I recently finished reading this brilliantly named autobiography by ex-punk rocker Richard Hell. It’s everything you could want in an autobiography: egotistical, eager to divulge, and highly entertaining.

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During the latter chapters I recalled Hell’s performance in the movie Smithereens (1982), the feature film debut of Susan Seidelman, who directed Desperately Seeking Susan (1985) (Richard also had a part in this), and written by Ron Nyswaner, who penned the Tom Hanks film, Philadelphia (1993).

Smithereens tells the story of Wren, (Susan Berman) a young runaway with no discernible talent, who sees Richard’s character, a musician named Eric, as a gateway to fame. It’s very evocative of the era, with a few of The Voidoids’ songs in the soundtrack. Worth checking out if you are/were into the CBGB scene.

Many favourite artists of mine have had a go at acting.

Here’s New York Dolls frontman, David Johansen, haunting Bill Murray as a deceased cab driver (Ghost of Christmas Past) in Scrooged (1988). Johansen still acts, sometimes under his alter ego, Buster Poindexter.

 

Joe Strummer in Mystery Train (1989), Jim Jarmusch’s love letter to Elvis Presley. Here he is, holding up a liquor store with Steve Buscemi.

NB A few members of The Clash, including Strummer, had cameos as ‘Street Scum’ in Scorsese’s The King of Comedy (1982).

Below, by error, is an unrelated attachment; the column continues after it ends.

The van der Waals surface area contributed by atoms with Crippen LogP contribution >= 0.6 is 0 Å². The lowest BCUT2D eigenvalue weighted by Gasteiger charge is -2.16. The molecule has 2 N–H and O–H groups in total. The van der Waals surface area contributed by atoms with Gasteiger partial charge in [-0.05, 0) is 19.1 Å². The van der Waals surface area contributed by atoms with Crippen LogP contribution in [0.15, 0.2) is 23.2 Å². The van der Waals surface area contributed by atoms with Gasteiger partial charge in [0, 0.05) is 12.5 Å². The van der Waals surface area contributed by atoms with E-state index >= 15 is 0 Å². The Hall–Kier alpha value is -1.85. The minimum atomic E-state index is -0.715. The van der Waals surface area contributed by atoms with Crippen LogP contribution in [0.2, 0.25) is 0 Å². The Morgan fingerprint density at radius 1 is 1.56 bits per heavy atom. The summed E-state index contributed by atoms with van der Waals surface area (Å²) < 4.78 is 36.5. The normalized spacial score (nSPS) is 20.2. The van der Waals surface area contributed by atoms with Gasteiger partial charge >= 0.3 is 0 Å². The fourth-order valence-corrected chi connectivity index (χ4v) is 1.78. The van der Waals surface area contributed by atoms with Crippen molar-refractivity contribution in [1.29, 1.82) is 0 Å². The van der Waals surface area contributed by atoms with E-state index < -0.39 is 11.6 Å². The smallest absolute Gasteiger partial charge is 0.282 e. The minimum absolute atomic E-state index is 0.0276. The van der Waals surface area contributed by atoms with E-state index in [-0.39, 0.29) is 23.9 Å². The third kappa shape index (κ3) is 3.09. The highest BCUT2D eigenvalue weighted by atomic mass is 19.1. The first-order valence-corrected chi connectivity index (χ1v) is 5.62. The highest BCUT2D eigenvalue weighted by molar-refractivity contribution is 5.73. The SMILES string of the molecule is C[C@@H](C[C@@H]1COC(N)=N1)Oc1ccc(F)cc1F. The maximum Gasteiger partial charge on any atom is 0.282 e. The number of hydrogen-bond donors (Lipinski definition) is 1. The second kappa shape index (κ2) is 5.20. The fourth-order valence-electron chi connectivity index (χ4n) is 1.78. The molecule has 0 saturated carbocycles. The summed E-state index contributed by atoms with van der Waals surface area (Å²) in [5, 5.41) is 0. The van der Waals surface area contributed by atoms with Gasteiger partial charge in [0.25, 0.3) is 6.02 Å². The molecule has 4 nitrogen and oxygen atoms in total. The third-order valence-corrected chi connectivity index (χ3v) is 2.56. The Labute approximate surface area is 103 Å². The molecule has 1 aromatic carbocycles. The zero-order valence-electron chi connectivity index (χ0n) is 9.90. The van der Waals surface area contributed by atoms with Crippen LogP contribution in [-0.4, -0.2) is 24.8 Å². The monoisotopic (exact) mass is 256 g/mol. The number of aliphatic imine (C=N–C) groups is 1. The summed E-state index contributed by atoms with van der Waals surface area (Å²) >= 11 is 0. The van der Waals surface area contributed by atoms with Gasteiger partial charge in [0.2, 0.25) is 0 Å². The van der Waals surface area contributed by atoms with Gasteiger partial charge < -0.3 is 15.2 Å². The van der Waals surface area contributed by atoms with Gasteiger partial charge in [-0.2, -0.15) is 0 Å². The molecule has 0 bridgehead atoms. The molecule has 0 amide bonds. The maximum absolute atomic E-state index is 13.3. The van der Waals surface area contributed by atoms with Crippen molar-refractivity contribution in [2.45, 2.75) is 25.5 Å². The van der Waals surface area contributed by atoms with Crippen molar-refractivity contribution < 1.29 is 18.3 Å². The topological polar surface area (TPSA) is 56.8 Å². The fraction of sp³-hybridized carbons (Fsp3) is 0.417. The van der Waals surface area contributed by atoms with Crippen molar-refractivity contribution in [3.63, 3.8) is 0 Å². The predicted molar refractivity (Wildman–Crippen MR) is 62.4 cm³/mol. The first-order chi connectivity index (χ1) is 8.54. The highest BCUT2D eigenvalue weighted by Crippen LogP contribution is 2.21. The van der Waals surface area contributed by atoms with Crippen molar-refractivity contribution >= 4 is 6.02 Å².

Bo Diddley in Trading Places (1983) as a pawnbroker. He doesn’t seem too impressed with Dan Aykroyd’s watch.

 

Iggy Pop as Belvedere Rickettes in Cry Baby (1990), John Waters’ comedy musical set in 50s Baltimore. Iggy’s had a few film roles over the years but Cry Baby was one of his more memorable roles. I think this clip illustrates my point.

 
Bryan Ferry as a punter in Breakfast on Pluto (2005). Incidentally, Jared Leto’s Rayon in Dallas Buyers Club looks strikingly similar to Cillian Murphy’s Kitten in this. Ferry’s isn’t a big part, more of a cameo, but it’s a good performance. Unfortunately I couldn’t find a clip of this.
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Then there are artists who straddle the actor/musician divide, like David Bowie, noted for his many sci-fi and fantasy roles, such as The Man Who Fell to Earth (1976), Labyrinth (1986) and The Prestige (2006).

And of course Meat Loaf, who I mentioned a couple of days ago when I visited The Frankenstein Place. Notable standouts include his role as Eddie in The Rocky Horror Picture Show (1975), and his emotional turn as a lactating cancer patient in Fight Club (1999).

Do you have a favourite musician in a movie? Roger Daltrey in Tommy? Mick Jagger in Performance? Maybe even Tina Turner in Mad Max?

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